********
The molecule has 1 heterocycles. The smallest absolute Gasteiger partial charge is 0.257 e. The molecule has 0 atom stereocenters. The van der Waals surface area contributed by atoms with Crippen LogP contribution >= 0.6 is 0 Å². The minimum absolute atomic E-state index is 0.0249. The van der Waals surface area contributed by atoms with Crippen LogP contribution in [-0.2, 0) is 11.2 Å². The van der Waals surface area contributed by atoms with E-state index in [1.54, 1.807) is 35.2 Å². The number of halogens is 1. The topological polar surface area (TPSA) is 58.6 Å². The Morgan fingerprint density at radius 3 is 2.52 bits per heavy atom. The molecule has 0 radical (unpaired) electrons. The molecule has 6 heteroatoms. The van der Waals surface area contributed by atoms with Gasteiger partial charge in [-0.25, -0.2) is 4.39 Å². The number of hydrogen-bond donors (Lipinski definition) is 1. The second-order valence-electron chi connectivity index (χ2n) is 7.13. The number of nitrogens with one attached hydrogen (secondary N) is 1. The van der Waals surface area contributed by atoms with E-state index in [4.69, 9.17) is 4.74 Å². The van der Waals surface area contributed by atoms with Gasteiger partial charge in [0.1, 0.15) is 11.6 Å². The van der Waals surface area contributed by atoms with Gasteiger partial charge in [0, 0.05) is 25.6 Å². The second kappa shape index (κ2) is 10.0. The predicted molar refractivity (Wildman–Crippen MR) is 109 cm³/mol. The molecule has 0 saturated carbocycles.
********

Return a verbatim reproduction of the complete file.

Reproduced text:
The molecule has 1 heterocycles. The smallest absolute Gasteiger partial charge is 0.257 e. The molecule has 0 atom stereocenters. The van der Waals surface area contributed by atoms with Crippen LogP contribution >= 0.6 is 0 Å². The minimum absolute atomic E-state index is 0.0249. The van der Waals surface area contributed by atoms with Crippen LogP contribution in [-0.2, 0) is 11.2 Å². The van der Waals surface area contributed by atoms with E-state index in [1.54, 1.807) is 35.2 Å². The number of halogens is 1. The topological polar surface area (TPSA) is 58.6 Å². The Morgan fingerprint density at radius 3 is 2.52 bits per heavy atom. The molecule has 0 radical (unpaired) electrons. The molecule has 6 heteroatoms. The van der Waals surface area contributed by atoms with Gasteiger partial charge in [-0.25, -0.2) is 4.39 Å². The number of hydrogen-bond donors (Lipinski definition) is 1. The second-order valence-electron chi connectivity index (χ2n) is 7.13. The number of nitrogens with one attached hydrogen (secondary N) is 1. The van der Waals surface area contributed by atoms with E-state index in [4.69, 9.17) is 4.74 Å². The van der Waals surface area contributed by atoms with Gasteiger partial charge in [0.1, 0.15) is 11.6 Å². The van der Waals surface area contributed by atoms with Gasteiger partial charge in [0, 0.05) is 25.6 Å². The second kappa shape index (κ2) is 10.0. The predicted molar refractivity (Wildman–Crippen MR) is 109 cm³/mol. The molecule has 0 saturated carbocycles.